Organisations can benefit significantly from self-directed work teams in software development, but what do you need to keep in mind when working towards this model? Julian Holmes, Co-founder of UPMentors, presents an industry viewpoint.

Agile principles have always required self-organised teams, but there has been recent debate over whether these teams also need to be self-directed.

In my opinion the discussion shouldn’t be about self organising or self managing teams. Surely it should be more about what is going to work for your individual organisation and how you will achieve it.

What is a self directed work team?

Unlike software tools you can’t buy a self-directed work team and configure it for immediate deployment. The level of independence a team has will depend on the organisational constraints placed on it.

A company should define what it means by a self-directed work team up-front because at its purest level a team like this could potentially select members, determine remuneration, discipline team members, agree holiday leave and the list goes on.

Whilst some organisations may be comfortable with this, on the whole most would take the view that this way of working only results in anarchy.

It is therefore not appropriate for all organisations to aspire to, and it also takes time, experience and a particular culture to get to this level of maturity. For a team to achieve self direction it will follow an evolving and maturing development process, taking time and careful management.

There are the following various stages in the team development process:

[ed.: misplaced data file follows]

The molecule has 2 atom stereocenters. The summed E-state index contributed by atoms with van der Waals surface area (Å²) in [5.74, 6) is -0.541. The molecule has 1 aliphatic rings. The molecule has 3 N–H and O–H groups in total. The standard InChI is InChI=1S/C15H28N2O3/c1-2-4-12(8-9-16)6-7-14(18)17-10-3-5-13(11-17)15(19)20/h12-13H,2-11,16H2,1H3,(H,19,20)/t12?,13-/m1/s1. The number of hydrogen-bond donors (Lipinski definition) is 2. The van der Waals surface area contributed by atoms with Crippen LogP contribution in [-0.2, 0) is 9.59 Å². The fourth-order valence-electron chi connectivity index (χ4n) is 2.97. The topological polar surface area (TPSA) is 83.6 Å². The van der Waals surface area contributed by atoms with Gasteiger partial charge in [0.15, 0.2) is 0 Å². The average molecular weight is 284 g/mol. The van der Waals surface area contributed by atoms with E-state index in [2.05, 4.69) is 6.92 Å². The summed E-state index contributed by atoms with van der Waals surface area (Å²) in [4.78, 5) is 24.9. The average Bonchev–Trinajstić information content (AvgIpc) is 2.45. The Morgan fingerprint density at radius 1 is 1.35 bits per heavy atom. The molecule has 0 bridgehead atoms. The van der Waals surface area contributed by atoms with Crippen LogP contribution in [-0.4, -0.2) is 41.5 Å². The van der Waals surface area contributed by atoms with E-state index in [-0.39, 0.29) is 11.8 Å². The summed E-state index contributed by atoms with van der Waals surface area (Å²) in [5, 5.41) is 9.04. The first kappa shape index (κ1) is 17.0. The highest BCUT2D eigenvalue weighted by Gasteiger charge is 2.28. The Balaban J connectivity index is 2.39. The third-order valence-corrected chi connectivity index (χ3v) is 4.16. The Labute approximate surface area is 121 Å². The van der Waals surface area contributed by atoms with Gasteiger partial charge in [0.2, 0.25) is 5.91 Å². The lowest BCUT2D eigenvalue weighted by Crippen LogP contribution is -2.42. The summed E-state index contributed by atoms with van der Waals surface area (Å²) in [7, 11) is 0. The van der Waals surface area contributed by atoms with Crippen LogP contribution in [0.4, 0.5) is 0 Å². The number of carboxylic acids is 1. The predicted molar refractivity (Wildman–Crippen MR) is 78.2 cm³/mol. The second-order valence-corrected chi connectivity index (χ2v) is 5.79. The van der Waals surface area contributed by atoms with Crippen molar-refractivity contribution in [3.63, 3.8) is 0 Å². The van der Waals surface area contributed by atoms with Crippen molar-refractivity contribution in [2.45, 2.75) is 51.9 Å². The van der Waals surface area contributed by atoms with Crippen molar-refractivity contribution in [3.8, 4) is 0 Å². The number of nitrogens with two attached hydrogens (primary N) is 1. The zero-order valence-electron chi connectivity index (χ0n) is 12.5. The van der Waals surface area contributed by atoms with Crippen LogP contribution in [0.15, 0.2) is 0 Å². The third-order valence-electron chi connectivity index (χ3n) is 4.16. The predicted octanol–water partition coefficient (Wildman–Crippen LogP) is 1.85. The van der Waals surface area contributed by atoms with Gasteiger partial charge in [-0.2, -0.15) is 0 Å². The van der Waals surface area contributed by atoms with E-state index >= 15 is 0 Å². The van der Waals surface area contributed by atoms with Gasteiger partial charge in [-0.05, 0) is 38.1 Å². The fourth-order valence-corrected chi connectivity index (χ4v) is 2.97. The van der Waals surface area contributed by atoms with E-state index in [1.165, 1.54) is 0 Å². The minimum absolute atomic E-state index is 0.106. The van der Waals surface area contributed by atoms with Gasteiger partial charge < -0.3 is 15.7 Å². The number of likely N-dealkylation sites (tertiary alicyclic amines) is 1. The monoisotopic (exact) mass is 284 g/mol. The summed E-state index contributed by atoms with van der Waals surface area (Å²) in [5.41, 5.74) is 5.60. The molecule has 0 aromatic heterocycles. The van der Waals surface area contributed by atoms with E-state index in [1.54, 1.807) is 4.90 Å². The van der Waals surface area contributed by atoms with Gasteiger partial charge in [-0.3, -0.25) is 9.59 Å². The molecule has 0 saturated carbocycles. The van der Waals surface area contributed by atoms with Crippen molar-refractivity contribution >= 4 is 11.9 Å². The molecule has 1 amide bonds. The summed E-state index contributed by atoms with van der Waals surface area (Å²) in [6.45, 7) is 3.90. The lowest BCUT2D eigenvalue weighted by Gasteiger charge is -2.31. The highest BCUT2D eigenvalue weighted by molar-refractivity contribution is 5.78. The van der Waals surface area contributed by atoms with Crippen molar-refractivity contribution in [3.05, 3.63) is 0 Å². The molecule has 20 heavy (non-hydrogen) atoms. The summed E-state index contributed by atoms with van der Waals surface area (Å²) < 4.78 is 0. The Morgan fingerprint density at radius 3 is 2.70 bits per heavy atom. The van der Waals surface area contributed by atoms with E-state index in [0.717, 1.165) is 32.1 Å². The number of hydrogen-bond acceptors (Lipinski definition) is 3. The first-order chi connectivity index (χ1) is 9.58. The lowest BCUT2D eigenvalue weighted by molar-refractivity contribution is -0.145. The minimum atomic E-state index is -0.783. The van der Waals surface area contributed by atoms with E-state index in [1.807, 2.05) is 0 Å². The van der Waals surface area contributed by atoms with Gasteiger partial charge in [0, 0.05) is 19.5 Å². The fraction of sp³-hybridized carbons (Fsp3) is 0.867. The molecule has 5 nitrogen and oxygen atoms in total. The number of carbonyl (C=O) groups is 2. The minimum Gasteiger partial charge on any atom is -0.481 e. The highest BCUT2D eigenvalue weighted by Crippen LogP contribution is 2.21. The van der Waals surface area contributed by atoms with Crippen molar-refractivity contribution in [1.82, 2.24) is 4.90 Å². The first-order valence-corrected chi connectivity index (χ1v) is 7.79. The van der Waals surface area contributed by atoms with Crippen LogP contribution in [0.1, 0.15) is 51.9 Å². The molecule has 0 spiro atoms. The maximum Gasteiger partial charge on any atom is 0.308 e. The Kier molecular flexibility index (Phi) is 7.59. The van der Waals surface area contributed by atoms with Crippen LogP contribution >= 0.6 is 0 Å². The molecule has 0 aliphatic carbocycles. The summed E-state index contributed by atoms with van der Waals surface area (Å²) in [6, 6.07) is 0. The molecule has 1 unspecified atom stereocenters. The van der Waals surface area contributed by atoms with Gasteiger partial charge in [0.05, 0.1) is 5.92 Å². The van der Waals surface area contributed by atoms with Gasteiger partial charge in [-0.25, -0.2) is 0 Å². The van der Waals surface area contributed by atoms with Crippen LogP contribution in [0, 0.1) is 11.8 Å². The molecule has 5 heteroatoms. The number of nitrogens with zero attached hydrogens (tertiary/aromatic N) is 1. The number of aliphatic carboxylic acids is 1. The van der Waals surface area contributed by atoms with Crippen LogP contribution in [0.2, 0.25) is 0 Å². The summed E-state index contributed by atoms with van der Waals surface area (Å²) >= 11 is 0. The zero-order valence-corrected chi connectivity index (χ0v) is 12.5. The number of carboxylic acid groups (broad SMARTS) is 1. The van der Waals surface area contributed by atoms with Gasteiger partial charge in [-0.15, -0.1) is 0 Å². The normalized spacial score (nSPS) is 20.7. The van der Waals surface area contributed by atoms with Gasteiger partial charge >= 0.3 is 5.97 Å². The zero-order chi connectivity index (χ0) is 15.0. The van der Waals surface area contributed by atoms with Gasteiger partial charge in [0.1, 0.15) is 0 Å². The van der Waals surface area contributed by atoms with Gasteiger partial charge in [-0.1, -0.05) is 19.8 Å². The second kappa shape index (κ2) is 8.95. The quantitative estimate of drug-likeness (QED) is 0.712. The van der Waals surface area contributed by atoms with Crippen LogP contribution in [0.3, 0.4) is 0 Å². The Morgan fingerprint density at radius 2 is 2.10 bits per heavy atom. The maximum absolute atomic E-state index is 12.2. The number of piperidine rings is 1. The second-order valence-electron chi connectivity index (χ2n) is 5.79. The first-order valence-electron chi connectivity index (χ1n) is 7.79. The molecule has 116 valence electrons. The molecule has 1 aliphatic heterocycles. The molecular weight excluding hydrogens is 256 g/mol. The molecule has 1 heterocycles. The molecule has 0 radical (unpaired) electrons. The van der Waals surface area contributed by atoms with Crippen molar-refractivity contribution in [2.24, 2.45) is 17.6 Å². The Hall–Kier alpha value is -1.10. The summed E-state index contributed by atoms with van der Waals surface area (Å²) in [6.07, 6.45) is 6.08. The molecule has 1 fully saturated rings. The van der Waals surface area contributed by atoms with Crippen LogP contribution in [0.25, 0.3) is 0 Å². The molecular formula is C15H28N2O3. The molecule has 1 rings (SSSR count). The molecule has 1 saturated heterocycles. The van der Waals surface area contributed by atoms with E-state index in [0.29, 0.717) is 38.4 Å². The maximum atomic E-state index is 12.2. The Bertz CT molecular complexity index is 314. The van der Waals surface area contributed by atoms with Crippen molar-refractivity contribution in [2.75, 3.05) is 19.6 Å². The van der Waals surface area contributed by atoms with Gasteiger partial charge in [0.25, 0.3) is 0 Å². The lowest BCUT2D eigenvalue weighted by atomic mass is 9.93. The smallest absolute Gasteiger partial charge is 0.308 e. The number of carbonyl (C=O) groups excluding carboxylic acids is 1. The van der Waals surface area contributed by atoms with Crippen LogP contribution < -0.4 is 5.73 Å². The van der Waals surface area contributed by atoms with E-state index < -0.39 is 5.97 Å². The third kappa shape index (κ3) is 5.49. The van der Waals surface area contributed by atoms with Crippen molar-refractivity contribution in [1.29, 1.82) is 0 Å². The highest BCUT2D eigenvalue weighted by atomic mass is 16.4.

• Managed team - a group of people working together toward a common goal. The ‘what will happen’, ‘where will it happen’ and ‘how will it happen’ is set by the organisation and/ or the manager.
  • Self-managed team - a group of people working together in their own way toward a common goal, which is defined outside the team. The team decides their work schedule, in what order, when to deliver, how, to what standards, and by whom.
  • Self-directed team - a group of people working together in their own way toward a common goal, which the team defines. They will perform all of the above but in addition also have input on recruitment to the team, training, compensation, performance management, discipline, and acts as a profit centre by defining its own future.

The very nature of an industry, its complexity or its legal constraints will prevent most organisations achieving this pure level of self-directed work teams; however this is not to say that organisations shouldn’t aspire to create a roadmap for teams and the level of self management that is acceptable to the organisation to deliver business value.

So how can it be achieved?

The recommended approach is to start off with directed work teams and develop through the team lifecycle, increasing the level of responsibility as the team demonstrates its capability to handle the broader responsibilities of self management and not just the task at hand. Here are some things to consider:

  • What responsibilities will the team have?
  • What are they accountable for?
  • Do they have the support, resources and control to deliver?
  • Should all the responsibility be given on day one or should this be a staged programme based on how the team develops?

The job of management is to understand and review the development of the team within defined parameters of self management. It is also their role to support them when challenges arise, facilitate the team to overcome these obstacles and to keep external distractions at bay.